Be Fit Fit! Healthy Asian Cooking

You asked, we deliver! Here goes (text only) of Jan's presentation on Healthy Asian Cooking, which took place at the Be Fit Fit Studio on January 27th. I hope it is inspiring, happy (Asian) cooking!

Light & Healthy Asian Cuisine: By the Be Fit Fit Girl's Personal Chef

1) A note about Asian restaurants:

Avoid the temptation of Asian restaurants, take-outs and preferably even ready-made sauces (Tandoori, Vindaloo, curry sauces, etc.). While tempting, the food comes with loads of salt, sugar and conservation agents.

Example: P. F. Chang Hot & Sour Soup (bowl) has 7,980 mg of sodium (a 5-day allowance), and none of its soups have less than 1000 mg. We like P. F. Chang since it sponsors the Phoenix Rock'n'Roll marathon! But we never eat there.

Avoid anything described in the menu as crispy or crunchy [unless it's lettuce!] - it means that it was fried - breaded, or things looking shiny or oily.

Typically, Chinese Cuisine is loaded with fats and added sugars.

Japanese cuisine is generally lighter - just avoid tempura and other fried stuff when you cook or order, and pay attention to salt (even miso soup can be extremely salty) Whenever possible, replace coconut milk with Greek yoghurt (at least a part of it). You will save on calories and fat and get lots of proteins!

Make yourself: steam fish drizzled with a notch of teriyaki sauce or chicken/bell pepper/onion kabobs with a drizzle of yakitori sauce.

Also, home-made sushi are great.

2) SPICES

Be creative with spices! Spicy foods can extend your lifespan. Scientific evidence shows they are good for heart, respiratory system and cancer prevention.

NOTE:

Spice mixes - beware if salt is in the mix; you can always add salt separately if you must.

I can highly recommend Penzey Spices www.penzeys.com for their creative choices of spice mixes.

Examples of spice mixes:

Salt free Bangkok blend: sweet peppers, garlic, ginger, black pepper, galangal, hot peppers, lemongrass, basil and cilantro Garam Masala (available at Whole Foods): Indian: coriander, black pepper, cardamom, cinnamon, cloves, ginger, nutmeg. One of few spice mixes actually used in India Other interesting options: Tandoori, vindaloo, Balti. They are versatile and can be stored up to a year without losing aroma.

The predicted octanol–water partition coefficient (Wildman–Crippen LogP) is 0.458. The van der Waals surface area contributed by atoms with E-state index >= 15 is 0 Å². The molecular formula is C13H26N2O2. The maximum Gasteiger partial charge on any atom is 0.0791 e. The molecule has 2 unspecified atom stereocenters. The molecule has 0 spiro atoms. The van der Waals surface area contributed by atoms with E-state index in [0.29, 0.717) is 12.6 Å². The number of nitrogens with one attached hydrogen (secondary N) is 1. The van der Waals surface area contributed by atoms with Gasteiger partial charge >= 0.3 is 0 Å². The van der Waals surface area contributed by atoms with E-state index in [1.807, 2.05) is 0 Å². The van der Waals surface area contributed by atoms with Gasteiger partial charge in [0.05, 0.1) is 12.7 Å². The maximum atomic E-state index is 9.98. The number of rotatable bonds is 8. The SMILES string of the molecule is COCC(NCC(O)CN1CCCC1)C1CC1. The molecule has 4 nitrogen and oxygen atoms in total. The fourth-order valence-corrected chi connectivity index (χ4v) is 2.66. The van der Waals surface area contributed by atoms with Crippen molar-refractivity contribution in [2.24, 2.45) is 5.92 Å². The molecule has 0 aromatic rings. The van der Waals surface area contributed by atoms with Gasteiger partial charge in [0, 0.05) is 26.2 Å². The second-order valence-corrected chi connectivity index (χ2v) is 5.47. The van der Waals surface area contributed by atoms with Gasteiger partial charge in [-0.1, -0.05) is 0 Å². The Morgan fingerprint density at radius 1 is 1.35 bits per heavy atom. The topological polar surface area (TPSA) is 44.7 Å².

Indian cuisine spices: Turmeric [its compound curcumin slows the growth of some cancers, particularly colon cancer], cumin, laksa spices (coriander, turmeric, lemongrass, galangal - experiment with them!) Some exotic flavors:

Thai flavors: lemongrass, kaffir limes, basil Ginger - great in grated form for tea, smoothies Mexican spices [not Asian but worth mentioning here]: fresh and dries chili peppers, serrano, jalapeños [great roasted on fire or on your gas stove] Shichimi Shichi-mi tōgarashi (seven-flavor chili pepper): A wonderful no-salt citrusy Japanese spice mixture containing seven ingredients: Coarsely ground red chili pepper (the main ingredient) - Ground sansho ("Japanese pepper") - Roasted orange peel - Black sesame seed white sesame seed - Hemp seed - Ground ginger - Nori or aonori (seaweed) (Excellent for soups, chicken, no salt - Penzeys does not have it, so buy online from elsewhere)

3) Sample Healthy Recipes:

A) Thai Curry with Shrimp and Kale:

Preparation:

6 ounces of dried rice noodles / rice / kelp noodles / quinoa

2 teaspoons olive oil

1/3 cup chopped green onions

1 tablespoon chopped fresh garlic

1 tablespoon chopped fresh ginger

2 tablespoons Thai green curry paste (such as Thai Kitchen)

1 1/4 cups matchstick-cut carrots

1/2 cup unsalted chicken stock

1 (13.5-ounce) can light coconut milk

6 cups packed chopped Lacinato kale (about 1/2 bunch) (or regular kale or even chard)

1 pound peeled and deveined medium shrimp

1/4 cup chopped fresh cilantro

1 teaspoon grated lime rind

1 1/2 teaspoons fresh lime juice

B) Indian Dahl Soup:

Preparation:

1. Prepare rice / noodles separately. Drain and set aside.

2. Heat oil in a large skillet over medium-high heat. Add green onions, garlic, and ginger; sauté 1 minute. Stir in curry paste; sauté 30 seconds. Add carrots, chicken stock, and coconut milk, stirring well to combine; bring to a simmer, and cook 5 minutes.

3. Fold in kale; sprinkle with salt. Cook 3 minutes or until kale is wilted and tender. Add shrimp; cook 3 minutes or until shrimp are done. Remove from heat; top with cilantro, lime rind, and juice. Serve over rice noodles.

[Lends itself to countless combinations - red/yellow curry instead of green, chicken or even tofu/tempeh instead of shrimp]

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